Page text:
Zero Waste: Gift Bags

Zero Waste: Gift Bags

Early in January, just after we took down the Christmas tree, I got out my stash of Christmas fabric and made gift bags. We have been using fabric gift bags for the presents under our tree for several years, ever since I bought some from a friend who had a business making bags. She even made little felt initials for the children to attach to the bags.20180131_103134.jpg

We never quite had enough and last Christmas I counted the number of presents that had had to be wrapped in the traditional way using paper. I decided to try for a zero waste Christmas 2018 and resolved to make us more bags, even though the cat is quite fond of the tissue paper. IMG_0141.jpg

I guess you could say I’ve had a mental block about making these bags, since some of the fabric is left over from a set of napkins I made for my mother in 1993. The mistake I was making all these years was to try to make them before Christmas. I always feel like an idiot doing Christmas crafts in October (besides, I’m making Hallowe’en costumes then), and by the time I get to November I’m marking essays and starting the Christmas cake. December is right out. If it’s not a gift, I’m not sewing it.

But January was the perfect time. The kids were back at school and the winter sunshine was streaming in the window. Time to invest in a waste-free Christmas 2018.

Another approach is to wrap all the presents in festive tea towels, if you don’t want the work of sewing bags. Use one like this, tie it up with ribbon, and there you go. 20180115_150405.jpgThe serious advantage of the bags, however,  is that wrapping becomes almost no effort on one of those evenings in the week before Christmas.

I made five bags out of  random bits of fabric. I used them as a bit of a practice session for French seams, but I didn’t get too perfectionist. They are only gift bags, after all.

French seams are a good way to bind your seams if you don’t have a serger, which I don’t. I don’t like fraying fabric on internal seams. I made PJs for the kids for the first time this Christmas, and used French seams on those too. But I always need more practice.

To make a French seam, put your fabric wrong sides together. Stitch as closely as you can to the edge of the fabric, perhaps 5-7 mm, or 1/4 inch. (Frustrated note here: most patterns sold in Canada give yardage and other measurements in Imperial, but fabric in Canada is sold by the metre. I’m always converting. It’s good for the brain, I suppose). Once you’ve finished your seam, trim the edge so you have as little fabric as possible. Iron the wrong side of the fabric to flatten the seam, then fold the fabric right sides together and iron the seam that way.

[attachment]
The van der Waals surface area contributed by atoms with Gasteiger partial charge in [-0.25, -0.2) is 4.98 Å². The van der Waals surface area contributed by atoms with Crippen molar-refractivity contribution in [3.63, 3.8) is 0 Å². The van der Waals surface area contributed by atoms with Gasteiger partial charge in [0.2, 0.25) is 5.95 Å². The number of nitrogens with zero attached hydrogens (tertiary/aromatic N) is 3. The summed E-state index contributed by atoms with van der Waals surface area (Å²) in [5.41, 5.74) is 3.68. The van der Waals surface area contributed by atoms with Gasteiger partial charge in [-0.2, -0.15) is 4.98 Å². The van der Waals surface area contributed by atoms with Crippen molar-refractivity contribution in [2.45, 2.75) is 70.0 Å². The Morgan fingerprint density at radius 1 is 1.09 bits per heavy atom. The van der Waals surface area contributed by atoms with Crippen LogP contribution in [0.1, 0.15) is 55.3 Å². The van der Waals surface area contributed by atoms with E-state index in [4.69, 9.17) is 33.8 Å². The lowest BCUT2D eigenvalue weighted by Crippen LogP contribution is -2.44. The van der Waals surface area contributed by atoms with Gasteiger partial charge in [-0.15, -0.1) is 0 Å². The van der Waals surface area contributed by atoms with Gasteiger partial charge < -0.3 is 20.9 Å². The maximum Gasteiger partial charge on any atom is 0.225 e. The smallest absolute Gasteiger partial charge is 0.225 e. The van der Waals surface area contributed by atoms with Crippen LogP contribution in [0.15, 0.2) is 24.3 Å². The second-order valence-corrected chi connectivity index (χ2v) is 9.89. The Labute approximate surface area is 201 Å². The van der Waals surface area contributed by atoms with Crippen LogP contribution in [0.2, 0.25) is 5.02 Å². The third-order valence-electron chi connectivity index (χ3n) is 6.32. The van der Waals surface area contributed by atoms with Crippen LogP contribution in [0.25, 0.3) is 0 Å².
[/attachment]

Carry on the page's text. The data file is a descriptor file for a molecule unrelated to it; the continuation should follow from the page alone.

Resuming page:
Sew a new seam with a sufficient seam allowance that all of the fabric from the first seam is enclosed. Now both the outside and the inside of your little bag look nice.


I put a ribbon drawstring at the top of my bags. I ironed a little fold into the top of the bag and stitched it down, then folded it over again to make a slot wide enough for my ribbon to be threaded through. In some of the bags I made the top of the bag first and then did the side and bottom seams, and in some I did it the other way around. It was easier for me to do the top first.

And a little tip, if you have a selvedge you don’t need to worry about finishing the seam first. I didn’t care about grain for these little bags, so on this bag the selvedge ended up at the top. 20180115_145745.jpg And on this bag, the selvedge was at the side and I didn’t have to make this bit into a French seam.20180115_150152.jpg

Then, once my knots were tied and my threads were snipped, I got out my little ribbon stash and threaded the ribbon through the top of the bags. The best part of this was using a bodkin. It’s like a large needle except the eye goes all the way from top to bottom. 20180131_105810.jpg I bought one years ago, and it’s very handy when drawstrings bury themselves deep into clothing. I do love a specialized vocabulary, and textiles have a lot to offer: bodkin, selvedge, grain…